Marking the brand’s centenary, the designer delved deep into the archives this season – here’s what you missed
This morning, Demna Gvasalia showed his latest collection as head of Balenciaga in Paris. Coinciding with the house’s 100th anniversary year, the designer looked once more to the archives, even giving us some of the house’s more recognisable haute couture looks – here’s what you missed.
THE FLOOR WAS BRANDED
As it’s the centenary year, the brand name was front and centre this season – literally, appearing repeated on the catwalk floor. True to Gvasalia’s nature though, this wasn’t an ostentatious branding – in a monochromatic grey, it blended seamlessly into the rest of the set while still clearly celebrating the house itself.
THE COLLECTION WAS INSPIRED BY OLD SCHOOL LOOKBOOKS
From the designer who, last season, gave us Balenciaga fetishwear, this season the inheritance from a house such history was more evident. That’s probably because Gvasalia delved even deeper into the archives this time, looking at unseen photos of Cristóbal Balenciaga’s haute couture – lookbooks before lookbooks were a thing. Capturing “models as they clutch fabric and strike couture attitudes,” this filtered into looks with old-school volume and drama, made contemporary with the addition of bright flashes of the skin-tight boots from last season (in new neon iterations), and Gvasalia’s penchant for fusing different garments together, messing with their construction.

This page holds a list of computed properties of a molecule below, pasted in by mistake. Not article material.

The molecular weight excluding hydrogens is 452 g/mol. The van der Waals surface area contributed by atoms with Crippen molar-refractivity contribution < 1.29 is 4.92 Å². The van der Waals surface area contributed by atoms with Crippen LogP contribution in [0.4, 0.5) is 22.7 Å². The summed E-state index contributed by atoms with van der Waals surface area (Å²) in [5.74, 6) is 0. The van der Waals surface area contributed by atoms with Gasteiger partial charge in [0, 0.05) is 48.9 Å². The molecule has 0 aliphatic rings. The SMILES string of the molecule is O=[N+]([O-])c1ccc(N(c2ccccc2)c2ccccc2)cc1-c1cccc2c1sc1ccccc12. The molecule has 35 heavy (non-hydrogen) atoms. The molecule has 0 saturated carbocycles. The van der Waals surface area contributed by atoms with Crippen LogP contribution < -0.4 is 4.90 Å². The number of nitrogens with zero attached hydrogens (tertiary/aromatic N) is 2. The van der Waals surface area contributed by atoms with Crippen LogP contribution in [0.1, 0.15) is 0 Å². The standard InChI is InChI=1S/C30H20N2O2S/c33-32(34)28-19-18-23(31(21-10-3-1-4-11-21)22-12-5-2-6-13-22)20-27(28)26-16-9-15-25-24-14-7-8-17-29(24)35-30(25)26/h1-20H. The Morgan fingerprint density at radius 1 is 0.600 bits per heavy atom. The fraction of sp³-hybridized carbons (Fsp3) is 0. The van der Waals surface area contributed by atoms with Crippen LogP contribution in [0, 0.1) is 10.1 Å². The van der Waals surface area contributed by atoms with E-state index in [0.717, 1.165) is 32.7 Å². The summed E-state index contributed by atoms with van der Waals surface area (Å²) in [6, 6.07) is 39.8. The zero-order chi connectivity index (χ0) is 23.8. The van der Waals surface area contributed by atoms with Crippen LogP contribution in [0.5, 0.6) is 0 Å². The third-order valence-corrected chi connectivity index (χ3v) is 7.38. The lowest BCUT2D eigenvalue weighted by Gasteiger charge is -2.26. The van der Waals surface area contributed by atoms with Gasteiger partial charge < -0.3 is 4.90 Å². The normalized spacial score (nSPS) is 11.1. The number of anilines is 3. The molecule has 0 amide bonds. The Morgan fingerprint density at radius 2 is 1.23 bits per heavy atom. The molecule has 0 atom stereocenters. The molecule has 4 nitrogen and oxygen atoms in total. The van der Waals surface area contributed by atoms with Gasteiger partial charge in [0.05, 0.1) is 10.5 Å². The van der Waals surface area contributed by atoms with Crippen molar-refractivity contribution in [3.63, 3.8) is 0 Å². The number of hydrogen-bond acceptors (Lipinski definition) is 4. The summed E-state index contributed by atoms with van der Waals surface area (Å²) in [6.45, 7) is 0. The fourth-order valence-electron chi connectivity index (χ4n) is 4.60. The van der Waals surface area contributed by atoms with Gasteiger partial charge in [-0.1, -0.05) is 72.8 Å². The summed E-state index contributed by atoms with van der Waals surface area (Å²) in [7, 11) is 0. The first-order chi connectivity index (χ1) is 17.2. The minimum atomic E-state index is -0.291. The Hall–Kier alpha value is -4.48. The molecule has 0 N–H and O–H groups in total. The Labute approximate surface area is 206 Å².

THERE WERE REPURPOSED PIECES
This was evident in some of the materials that were used, which all had an element of ‘found’ items to it. In one instance, a skirt was made of a silver car mat wrapped around the waist. Last season’s oversized bags were often made from the same fabric as the looks they were worn with, as if created from the left over fabric. They were sometimes even made from spare tire covers, which went well with the wing mirror clutch bags (yes, you read that right.)
THERE WERE ACTUAL HAUTE COUTURE LOOKS INCORPORATED
Balenciaga himself never actually made ready to wear – he couldn’t imagine making dresses without knowing who they were going to be worn by. Gvasalia returned to this mentality with the collection, presenting a series of made to order couture looks repurposed from the archive. Each was stamped either with the house’s original BB logo or the year, collection and a description. Several also featured pockets, as a practical thought for the modern, couture-wearing woman.